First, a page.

Washing wool: in this case, Florida Cracker

If you are on my mailing list, you’ve already seen this, because it is, in essence, the newsletter I e-mailed out this morning—but one reader has asked whether there’s a way to post it elsewhere, and this is the best option I can think of it for responding to that request. Another reader asked about … Read more

Textile legacies: In this case, Cat Bordhi’s

There is a problem with textile legacies–that being, we have no reasonable way to preserve, and be able to build upon, the substantial individual and collective work if it has not been captured in, for example, the published form of a book. Even then, parts of those accomplishments become inaccessible as the books go out … Read more

Fourth of July: Thinking about knitting and historiography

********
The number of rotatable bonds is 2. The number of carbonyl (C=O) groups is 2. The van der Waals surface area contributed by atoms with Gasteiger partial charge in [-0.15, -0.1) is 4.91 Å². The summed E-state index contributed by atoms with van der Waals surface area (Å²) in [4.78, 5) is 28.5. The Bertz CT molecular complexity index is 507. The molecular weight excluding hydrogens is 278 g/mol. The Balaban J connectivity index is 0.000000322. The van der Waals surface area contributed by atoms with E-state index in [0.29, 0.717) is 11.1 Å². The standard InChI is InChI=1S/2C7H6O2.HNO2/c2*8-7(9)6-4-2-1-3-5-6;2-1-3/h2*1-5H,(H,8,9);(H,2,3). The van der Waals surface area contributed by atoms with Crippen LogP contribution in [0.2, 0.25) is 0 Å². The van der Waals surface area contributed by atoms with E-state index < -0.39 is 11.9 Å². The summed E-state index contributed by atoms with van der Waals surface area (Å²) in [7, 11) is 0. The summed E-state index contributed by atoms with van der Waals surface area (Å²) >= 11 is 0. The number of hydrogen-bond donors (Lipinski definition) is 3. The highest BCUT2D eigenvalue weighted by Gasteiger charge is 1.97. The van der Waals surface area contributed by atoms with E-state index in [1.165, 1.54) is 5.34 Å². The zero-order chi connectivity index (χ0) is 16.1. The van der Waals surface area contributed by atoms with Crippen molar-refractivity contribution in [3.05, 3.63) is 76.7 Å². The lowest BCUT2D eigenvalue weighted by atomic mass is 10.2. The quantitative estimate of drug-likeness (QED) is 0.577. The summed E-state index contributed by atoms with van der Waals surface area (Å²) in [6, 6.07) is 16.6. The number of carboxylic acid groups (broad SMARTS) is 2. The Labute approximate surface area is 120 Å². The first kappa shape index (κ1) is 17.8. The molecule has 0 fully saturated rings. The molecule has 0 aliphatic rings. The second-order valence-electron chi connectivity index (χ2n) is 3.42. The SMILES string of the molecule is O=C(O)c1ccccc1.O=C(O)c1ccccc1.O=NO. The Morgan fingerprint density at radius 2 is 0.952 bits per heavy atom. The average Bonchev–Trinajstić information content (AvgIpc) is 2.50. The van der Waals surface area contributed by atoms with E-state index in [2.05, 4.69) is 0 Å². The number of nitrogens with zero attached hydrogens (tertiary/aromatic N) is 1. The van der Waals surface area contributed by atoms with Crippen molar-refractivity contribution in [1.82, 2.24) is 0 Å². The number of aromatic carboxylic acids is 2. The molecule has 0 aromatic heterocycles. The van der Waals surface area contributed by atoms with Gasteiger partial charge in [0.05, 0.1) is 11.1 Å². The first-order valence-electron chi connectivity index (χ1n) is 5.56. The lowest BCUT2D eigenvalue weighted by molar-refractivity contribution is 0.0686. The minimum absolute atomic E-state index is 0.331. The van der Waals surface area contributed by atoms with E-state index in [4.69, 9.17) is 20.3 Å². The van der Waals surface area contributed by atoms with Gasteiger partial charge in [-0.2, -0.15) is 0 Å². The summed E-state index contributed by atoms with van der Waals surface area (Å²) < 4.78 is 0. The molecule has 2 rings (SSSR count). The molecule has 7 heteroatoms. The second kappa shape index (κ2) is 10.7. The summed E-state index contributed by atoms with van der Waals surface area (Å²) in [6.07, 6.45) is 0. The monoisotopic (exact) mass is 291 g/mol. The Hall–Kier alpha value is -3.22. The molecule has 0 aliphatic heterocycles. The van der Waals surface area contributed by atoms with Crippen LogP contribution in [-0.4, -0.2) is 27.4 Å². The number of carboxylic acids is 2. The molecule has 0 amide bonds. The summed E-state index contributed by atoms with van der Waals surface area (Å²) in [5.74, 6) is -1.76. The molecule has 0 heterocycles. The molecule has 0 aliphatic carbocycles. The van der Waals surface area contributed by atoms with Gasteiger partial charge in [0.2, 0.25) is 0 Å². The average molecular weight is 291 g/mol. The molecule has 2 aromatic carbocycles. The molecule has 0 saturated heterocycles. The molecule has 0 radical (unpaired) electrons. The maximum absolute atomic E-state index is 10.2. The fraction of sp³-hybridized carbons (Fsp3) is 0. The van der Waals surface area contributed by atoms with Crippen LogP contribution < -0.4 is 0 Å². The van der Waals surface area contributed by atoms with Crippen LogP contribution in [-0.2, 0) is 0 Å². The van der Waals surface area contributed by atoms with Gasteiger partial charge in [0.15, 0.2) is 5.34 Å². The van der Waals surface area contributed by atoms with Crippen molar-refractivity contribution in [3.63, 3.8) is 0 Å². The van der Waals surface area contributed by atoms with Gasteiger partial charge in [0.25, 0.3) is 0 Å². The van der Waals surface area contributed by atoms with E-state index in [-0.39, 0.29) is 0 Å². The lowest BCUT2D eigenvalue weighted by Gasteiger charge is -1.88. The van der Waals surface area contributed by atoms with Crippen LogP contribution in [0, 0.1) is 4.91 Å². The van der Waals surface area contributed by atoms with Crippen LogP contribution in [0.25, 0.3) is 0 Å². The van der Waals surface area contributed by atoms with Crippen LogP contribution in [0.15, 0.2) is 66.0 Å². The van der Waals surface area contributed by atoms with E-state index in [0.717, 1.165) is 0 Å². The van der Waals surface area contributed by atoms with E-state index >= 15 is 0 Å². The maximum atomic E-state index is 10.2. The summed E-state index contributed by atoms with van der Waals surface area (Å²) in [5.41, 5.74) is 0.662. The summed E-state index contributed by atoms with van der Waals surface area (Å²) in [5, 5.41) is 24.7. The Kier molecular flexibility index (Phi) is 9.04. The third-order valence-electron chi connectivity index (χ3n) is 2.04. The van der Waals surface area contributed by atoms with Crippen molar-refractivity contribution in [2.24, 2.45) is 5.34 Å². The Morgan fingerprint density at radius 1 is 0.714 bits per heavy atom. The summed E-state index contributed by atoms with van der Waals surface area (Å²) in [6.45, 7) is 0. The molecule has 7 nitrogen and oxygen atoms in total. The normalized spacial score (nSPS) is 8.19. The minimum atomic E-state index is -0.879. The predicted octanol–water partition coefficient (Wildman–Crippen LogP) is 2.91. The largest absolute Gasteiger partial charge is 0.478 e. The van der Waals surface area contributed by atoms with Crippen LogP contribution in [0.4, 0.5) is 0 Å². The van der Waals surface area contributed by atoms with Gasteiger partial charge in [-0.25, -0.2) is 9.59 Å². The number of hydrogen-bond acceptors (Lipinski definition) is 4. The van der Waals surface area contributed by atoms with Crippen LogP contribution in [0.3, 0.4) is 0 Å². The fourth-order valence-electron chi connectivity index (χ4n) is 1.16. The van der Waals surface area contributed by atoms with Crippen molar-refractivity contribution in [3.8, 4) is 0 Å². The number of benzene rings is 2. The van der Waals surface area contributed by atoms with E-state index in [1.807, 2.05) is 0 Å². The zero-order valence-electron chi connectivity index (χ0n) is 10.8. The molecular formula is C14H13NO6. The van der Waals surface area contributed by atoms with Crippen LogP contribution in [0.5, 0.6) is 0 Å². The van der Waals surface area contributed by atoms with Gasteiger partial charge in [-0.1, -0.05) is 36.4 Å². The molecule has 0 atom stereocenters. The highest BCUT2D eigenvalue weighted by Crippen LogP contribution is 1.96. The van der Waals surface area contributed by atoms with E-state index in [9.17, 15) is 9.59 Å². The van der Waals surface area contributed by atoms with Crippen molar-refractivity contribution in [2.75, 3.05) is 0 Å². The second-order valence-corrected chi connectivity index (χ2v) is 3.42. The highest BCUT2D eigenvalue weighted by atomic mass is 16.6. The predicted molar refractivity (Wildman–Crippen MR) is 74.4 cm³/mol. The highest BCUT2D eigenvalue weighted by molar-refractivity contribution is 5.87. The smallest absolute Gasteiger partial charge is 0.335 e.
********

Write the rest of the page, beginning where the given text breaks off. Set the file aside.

Cover of Never Caught by Dunbar

I’m knitting a shawl using natural white and indigo-dyed Finnsheep wool. It’s an exceptionally simple pattern with garter stitch stripes and an edging of an extremely simple lace: *yo, k2tog* across in one row, followed by three plain garter rows. There are some increases at each end of two of the plain rows. On the … Read more

Coloured Sheep: A Colour Genetics Primer

I wrote this commentary as one component of my May newsletter, which was sent to my mailing list yesterday. I’m posting it here as well so people who are searching for information on Coloured Sheep: A Colour Genetics Primer by Irina Böhme and Saskia Dittgen will be able to find it more easily. Spring and … Read more

Shave ‘Em to Save ‘Em: Rare wools initiative

Florida Cracker fleece

Record-sheet-vertical-2up-printer UK-2019The Livestock Conservancy has initiated a wool-oriented rare-breed project that warms my heart every time I come in contact with suppliers and fiber folk who are participating in it. Called Shave ‘Em to Save ‘Em (also known as #SE2SE), it encourages people to discover rare-breed wools and to use them. It also provides incentives … Read more